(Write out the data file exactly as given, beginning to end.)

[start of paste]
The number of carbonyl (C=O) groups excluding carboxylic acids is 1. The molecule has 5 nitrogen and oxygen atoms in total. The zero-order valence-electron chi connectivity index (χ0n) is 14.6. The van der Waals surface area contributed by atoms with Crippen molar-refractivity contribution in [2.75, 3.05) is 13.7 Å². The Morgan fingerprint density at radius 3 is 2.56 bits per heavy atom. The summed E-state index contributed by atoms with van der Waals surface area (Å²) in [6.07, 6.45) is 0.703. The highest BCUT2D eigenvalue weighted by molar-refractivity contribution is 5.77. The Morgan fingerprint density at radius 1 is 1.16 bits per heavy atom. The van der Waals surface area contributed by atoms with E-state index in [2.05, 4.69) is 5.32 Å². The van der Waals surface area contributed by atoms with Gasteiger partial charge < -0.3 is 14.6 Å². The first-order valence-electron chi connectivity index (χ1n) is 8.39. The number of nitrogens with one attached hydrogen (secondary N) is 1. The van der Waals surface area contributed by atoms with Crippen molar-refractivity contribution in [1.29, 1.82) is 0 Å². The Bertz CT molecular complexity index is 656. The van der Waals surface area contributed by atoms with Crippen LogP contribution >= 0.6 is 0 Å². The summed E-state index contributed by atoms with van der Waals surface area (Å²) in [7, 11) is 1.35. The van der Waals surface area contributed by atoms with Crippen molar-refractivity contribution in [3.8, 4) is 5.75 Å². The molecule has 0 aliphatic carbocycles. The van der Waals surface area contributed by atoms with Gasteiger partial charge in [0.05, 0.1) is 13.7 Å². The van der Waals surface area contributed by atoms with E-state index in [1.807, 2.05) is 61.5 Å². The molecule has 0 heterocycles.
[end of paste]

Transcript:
The number of carbonyl (C=O) groups excluding carboxylic acids is 1. The molecule has 5 nitrogen and oxygen atoms in total. The zero-order valence-electron chi connectivity index (χ0n) is 14.6. The van der Waals surface area contributed by atoms with Crippen molar-refractivity contribution in [2.75, 3.05) is 13.7 Å². The Morgan fingerprint density at radius 3 is 2.56 bits per heavy atom. The summed E-state index contributed by atoms with van der Waals surface area (Å²) in [6.07, 6.45) is 0.703. The highest BCUT2D eigenvalue weighted by molar-refractivity contribution is 5.77. The Morgan fingerprint density at radius 1 is 1.16 bits per heavy atom. The van der Waals surface area contributed by atoms with E-state index in [2.05, 4.69) is 5.32 Å². The van der Waals surface area contributed by atoms with Gasteiger partial charge < -0.3 is 14.6 Å². The first-order valence-electron chi connectivity index (χ1n) is 8.39. The number of nitrogens with one attached hydrogen (secondary N) is 1. The van der Waals surface area contributed by atoms with Crippen molar-refractivity contribution in [1.29, 1.82) is 0 Å². The Bertz CT molecular complexity index is 656. The van der Waals surface area contributed by atoms with Crippen LogP contribution >= 0.6 is 0 Å². The summed E-state index contributed by atoms with van der Waals surface area (Å²) in [7, 11) is 1.35. The van der Waals surface area contributed by atoms with Crippen molar-refractivity contribution in [3.8, 4) is 5.75 Å². The molecule has 0 aliphatic carbocycles. The van der Waals surface area contributed by atoms with Gasteiger partial charge in [0.05, 0.1) is 13.7 Å². The van der Waals surface area contributed by atoms with E-state index in [1.807, 2.05) is 61.5 Å². The molecule has 0 heterocycles.